Can an expert pair of hands really soothe pregnancy pains, crying babies and toddler tantrums? We take a look at the world of cranial osteopathy...
Cranial osteopathy is the technique of using fingers and hands in the gentle manipulation of the head, involving tapping and moulding, to coax the bones into proper alignment.
Parents are turning to cranial osteopaths to treat everything from pregnancy aches and babies’ colic to toddler tantrums and learning difficulties.
But is it just the latest fad? While there’s no scientific proof that it works, many parents claim that cranial osteopathy has had a remarkable effect on themselves or their babies.
“All five of my children have had cranial osteopathy, and I use it regularly for a back problem,” says Sarah Middleton, 40, from Cambridgeshire. “When my son, Gregory, one of triplets, was diagnosed with glue ear at 18 months, I decided to give it a go for him, too.
“It was amazing. After three sessions, his right ear was clear; he was fully clear in five, and his hearing improved dramatically. We’re hooked.”
Cranial osteopaths detect subtle, rhythmical movements of the cranial (skull) bones, though the term is misleading, as the whole body is treated. “We share the core belief that the body can heal itself,” says Alex Dent, a registered osteopath running a children’s clinic in Cambridgeshire.
“We get an overall picture of how well the body functions using cranial and other osteopathic therapies. It’s not appropriate for every problem, and we work with other practitioners to help expectant mums or babies get the best treatment, but it has a role to play.”
When looking for an osteopath, it’s vital to choose someone who’s qualified and registered with the General Osteopathic Council. “A registered osteopath should also advise you to involve a doctor if there’s cause for concern,” says London-based GP Dr Naomi Craft. “Osteopaths, like all complementary medical practitioners, work alongside conventional doctors – it’s not an either-or decision.”
Aims To help you prepare for labour, ease discomfort and assist recovery after delivery.
At what stage? Although most osteopaths prefer not to treat women in the first 12 weeks, it’s safe throughout the rest of pregnancy.
Osteopath’s view Geoffrey Montague-Smith, a registered osteopath at the Atman Clinic in Tunbridge Wells, says cranial osteopathy is “brilliant” for expectant mums. Geoffrey, who runs a birth-preparation programme, explains: “During pregnancy, your centre of gravity moves forward and the muscles around your pelvis tighten. After the 33rd week, the pelvis should twist, aligning the baby to the left side, into an optimum birthing position. We do craniosacral release work to support this alignment. Our mums tell us this drives a fast labour and their babies aren’t as traumatised after the birth.”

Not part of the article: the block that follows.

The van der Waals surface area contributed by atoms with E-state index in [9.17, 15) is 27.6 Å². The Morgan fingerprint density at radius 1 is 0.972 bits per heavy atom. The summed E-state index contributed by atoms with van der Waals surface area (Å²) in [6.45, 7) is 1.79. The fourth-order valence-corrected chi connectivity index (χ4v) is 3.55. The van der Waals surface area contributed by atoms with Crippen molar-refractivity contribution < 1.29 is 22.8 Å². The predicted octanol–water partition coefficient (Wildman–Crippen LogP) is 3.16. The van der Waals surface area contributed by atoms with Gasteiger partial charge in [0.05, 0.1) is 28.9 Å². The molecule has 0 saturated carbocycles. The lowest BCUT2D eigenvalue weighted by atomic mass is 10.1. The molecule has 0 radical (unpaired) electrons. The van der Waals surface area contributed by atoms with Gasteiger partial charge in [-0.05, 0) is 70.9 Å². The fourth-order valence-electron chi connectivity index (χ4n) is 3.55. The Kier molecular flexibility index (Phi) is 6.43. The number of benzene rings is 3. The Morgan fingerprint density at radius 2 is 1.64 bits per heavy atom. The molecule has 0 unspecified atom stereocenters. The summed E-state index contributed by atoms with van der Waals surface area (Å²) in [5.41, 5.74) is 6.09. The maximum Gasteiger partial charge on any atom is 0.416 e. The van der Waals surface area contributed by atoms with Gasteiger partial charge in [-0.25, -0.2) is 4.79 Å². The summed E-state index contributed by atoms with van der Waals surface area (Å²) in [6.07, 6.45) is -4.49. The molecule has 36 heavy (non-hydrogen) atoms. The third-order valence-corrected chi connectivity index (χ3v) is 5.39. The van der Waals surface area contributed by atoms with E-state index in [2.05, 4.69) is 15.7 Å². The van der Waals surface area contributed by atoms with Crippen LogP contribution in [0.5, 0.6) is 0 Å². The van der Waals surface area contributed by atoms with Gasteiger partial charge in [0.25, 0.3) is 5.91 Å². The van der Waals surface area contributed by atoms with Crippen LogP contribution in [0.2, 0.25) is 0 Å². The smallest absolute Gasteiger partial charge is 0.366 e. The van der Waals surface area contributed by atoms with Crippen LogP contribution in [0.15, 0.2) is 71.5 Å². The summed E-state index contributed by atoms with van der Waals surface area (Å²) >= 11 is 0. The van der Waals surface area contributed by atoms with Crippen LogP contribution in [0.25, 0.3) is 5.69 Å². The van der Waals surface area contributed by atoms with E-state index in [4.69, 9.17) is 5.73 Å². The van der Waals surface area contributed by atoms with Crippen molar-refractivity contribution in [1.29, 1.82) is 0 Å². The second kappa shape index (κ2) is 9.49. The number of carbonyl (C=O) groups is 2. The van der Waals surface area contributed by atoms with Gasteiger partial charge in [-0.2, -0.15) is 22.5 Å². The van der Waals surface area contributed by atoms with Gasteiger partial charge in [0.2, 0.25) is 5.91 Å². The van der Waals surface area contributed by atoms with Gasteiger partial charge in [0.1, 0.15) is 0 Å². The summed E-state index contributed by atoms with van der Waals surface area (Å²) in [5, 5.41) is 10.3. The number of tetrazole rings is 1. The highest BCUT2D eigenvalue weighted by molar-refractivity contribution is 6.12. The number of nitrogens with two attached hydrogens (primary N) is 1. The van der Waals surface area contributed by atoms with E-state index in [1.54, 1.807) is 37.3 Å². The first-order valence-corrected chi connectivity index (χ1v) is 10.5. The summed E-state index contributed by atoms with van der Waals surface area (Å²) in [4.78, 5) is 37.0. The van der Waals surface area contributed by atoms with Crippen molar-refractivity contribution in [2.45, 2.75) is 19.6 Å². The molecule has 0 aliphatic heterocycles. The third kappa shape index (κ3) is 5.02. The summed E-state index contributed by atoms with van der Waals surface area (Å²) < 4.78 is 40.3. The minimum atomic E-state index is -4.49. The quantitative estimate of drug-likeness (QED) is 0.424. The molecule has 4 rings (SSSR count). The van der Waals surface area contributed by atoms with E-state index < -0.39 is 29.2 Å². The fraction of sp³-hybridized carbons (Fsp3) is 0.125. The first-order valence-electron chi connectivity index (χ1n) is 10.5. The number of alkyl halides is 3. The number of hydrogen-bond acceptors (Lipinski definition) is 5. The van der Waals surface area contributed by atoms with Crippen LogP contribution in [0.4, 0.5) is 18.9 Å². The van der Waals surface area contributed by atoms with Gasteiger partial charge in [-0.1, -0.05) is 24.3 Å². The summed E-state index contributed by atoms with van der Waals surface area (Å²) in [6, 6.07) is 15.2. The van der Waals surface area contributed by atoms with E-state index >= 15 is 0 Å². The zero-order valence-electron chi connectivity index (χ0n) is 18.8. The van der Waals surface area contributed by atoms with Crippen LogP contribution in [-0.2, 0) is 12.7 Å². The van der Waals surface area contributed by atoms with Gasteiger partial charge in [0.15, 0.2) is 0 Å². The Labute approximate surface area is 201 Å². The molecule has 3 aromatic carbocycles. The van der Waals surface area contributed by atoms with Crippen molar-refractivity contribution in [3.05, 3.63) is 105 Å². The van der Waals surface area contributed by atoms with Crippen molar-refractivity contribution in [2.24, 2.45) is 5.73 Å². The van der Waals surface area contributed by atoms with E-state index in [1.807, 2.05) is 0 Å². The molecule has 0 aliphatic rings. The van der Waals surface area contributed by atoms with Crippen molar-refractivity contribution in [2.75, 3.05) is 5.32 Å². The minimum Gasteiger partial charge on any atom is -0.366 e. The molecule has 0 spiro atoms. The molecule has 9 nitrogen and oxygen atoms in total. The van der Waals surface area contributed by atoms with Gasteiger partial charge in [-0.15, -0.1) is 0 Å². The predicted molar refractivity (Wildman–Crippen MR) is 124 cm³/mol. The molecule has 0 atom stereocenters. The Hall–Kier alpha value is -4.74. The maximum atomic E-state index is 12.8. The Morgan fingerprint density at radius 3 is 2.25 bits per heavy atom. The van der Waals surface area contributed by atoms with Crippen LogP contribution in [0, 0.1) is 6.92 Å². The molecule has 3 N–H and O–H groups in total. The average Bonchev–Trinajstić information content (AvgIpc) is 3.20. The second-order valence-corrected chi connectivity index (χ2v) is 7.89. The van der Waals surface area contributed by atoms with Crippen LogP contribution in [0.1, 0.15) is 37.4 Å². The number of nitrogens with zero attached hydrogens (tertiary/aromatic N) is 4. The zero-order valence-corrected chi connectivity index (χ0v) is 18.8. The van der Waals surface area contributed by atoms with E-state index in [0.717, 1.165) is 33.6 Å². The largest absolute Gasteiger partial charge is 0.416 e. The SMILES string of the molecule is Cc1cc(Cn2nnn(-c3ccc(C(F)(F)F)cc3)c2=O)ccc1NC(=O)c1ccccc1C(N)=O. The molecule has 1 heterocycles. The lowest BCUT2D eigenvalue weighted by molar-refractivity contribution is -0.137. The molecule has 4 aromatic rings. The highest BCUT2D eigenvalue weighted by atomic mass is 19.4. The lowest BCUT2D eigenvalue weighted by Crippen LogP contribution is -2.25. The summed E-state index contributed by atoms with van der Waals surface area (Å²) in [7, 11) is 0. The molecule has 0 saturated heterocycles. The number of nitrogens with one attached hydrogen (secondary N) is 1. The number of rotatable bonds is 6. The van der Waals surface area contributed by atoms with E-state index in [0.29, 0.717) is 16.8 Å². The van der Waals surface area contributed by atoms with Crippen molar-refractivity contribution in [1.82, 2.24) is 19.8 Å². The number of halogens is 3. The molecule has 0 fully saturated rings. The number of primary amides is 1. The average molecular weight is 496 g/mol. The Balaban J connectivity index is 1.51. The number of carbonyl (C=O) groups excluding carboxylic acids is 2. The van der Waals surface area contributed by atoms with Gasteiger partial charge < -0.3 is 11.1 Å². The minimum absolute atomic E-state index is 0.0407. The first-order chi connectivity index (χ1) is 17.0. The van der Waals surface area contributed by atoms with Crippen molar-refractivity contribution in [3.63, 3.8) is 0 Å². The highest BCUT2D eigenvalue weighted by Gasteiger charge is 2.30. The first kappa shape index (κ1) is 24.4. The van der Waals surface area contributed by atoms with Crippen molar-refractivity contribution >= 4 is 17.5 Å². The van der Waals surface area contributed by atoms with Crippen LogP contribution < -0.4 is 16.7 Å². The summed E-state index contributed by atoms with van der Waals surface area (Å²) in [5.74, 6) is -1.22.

Mum-to-be’s view “My first baby was induced and my second was an emergency caesarean. So when I got pregnant for a third time, I’d have tried anything to have a smooth, trouble-free birth,” says Sally Beare, 40, from Kent, and mum to Jess, 8, Patrick, 6, and Rory, 4 months. “A friend recommended cranial osteopathy, and I thought, ‘Why not?’ I had a few sessions with the aim of making sure the baby was in the right position – and this time when I went into labour, it went smoothly. Rory was born after four hours of labour, and I didn’t even need gas and air. I’d recommend it to any mum-to-be!”
Aims To treat common problems, including excessive crying, colic, feeding difficulties and sleep disturbances.
At what stage? Cranial osteopathy is fine on babies from a few days old, according to Alex Dent, and suitable throughout a person’s whole life, although it’s much more effective in young children when the skull is still softer.
Osteopath’s view “A baby goes through great trauma during delivery,” says Edward Buckwald, a registered osteopath at The Abbots Langley Clinic in Hertfordshire. “If a baby’s unhappy being put down, inconsolable, particularly in the evening, won’t lie flat and just wants to suck, he may have a head problem we can ease. Around 90% of babies with colic have neck restrictions, and cranial and structural treatment helps them out of pain.”
Mum’s view Julia Howells, 35, from Surrey, is 29 weeks pregnant and is also mum to Cerys, 23 months. She admits she was sceptical about osteopathy. “At 2 weeks Cerys cried for 17 hours a day. My midwife suggested cranial osteopathy. Cerys was a ventouse delivery, and the osteopath found problems with her head and neck. After the first treatment she was much better, and two more sessions did the trick.”
Aims To help toddlers with difficult conditions including sleep problems, repeated infections, behavioural disorders and learning difficulties.
At what stage? Can treat children of all ages.
Osteopath’s view “Parents don’t know where to turn, particularly if they prefer drug-free treatment,” says Christopher Grey, who teaches at the London School of Osteopathy and practises at The Wishing Well clinic in Petersfield, Hampshire.
“Osteopaths look for a cause rather than symptoms. If we find something seriously wrong, we refer the child to a GP. But by feeling the deeper rhythms of the body, we can remove the stress and strains that may be causing behavioural problems. It might sound like magic, but common sense is at its core.”
Mum’s view Nikki Holley, 39, from Sussex, and mum to twins, Xavier and Zach, 3, is definitely a fan. “Xavier suffered brain damage at four days and has cerebral palsy and multi-sensory impairment,” says Nikki. “We’re used to being told what Xavier can’t do, but our osteopath is so positive. Two days after he identified and treated a balance problem, Xavier sat up on his own!”
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